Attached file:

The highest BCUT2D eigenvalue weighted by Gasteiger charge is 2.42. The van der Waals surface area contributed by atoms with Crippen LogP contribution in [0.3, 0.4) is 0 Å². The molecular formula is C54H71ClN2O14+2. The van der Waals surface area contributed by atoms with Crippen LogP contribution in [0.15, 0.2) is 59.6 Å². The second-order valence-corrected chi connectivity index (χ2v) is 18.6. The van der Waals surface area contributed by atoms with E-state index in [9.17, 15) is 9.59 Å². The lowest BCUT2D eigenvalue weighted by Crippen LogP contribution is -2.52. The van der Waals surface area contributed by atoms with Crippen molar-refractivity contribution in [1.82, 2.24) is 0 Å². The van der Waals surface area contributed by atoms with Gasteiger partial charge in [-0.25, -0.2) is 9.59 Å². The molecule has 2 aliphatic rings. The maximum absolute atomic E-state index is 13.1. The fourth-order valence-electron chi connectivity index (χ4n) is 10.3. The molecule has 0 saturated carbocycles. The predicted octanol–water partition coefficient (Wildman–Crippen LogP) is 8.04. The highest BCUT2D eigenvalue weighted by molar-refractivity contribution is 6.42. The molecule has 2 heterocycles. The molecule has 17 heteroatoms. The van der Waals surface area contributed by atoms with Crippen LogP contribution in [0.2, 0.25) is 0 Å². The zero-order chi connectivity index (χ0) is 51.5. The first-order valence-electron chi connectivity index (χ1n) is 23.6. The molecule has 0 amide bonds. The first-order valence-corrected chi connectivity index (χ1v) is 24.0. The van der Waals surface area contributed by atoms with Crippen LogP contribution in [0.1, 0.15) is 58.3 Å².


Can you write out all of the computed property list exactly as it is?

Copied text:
The highest BCUT2D eigenvalue weighted by Gasteiger charge is 2.42. The van der Waals surface area contributed by atoms with Crippen LogP contribution in [0.3, 0.4) is 0 Å². The molecular formula is C54H71ClN2O14+2. The van der Waals surface area contributed by atoms with Crippen LogP contribution in [0.15, 0.2) is 59.6 Å². The second-order valence-corrected chi connectivity index (χ2v) is 18.6. The van der Waals surface area contributed by atoms with E-state index in [9.17, 15) is 9.59 Å². The lowest BCUT2D eigenvalue weighted by Crippen LogP contribution is -2.52. The van der Waals surface area contributed by atoms with Crippen molar-refractivity contribution in [1.82, 2.24) is 0 Å². The van der Waals surface area contributed by atoms with Gasteiger partial charge in [-0.25, -0.2) is 9.59 Å². The molecule has 2 aliphatic rings. The maximum absolute atomic E-state index is 13.1. The fourth-order valence-electron chi connectivity index (χ4n) is 10.3. The molecule has 0 saturated carbocycles. The predicted octanol–water partition coefficient (Wildman–Crippen LogP) is 8.04. The highest BCUT2D eigenvalue weighted by molar-refractivity contribution is 6.42. The molecule has 2 heterocycles. The molecule has 17 heteroatoms. The van der Waals surface area contributed by atoms with Crippen LogP contribution in [0.2, 0.25) is 0 Å². The zero-order chi connectivity index (χ0) is 51.5. The first-order valence-electron chi connectivity index (χ1n) is 23.6. The molecule has 0 amide bonds. The first-order valence-corrected chi connectivity index (χ1v) is 24.0. The van der Waals surface area contributed by atoms with Crippen LogP contribution in [0.1, 0.15) is 58.3 Å².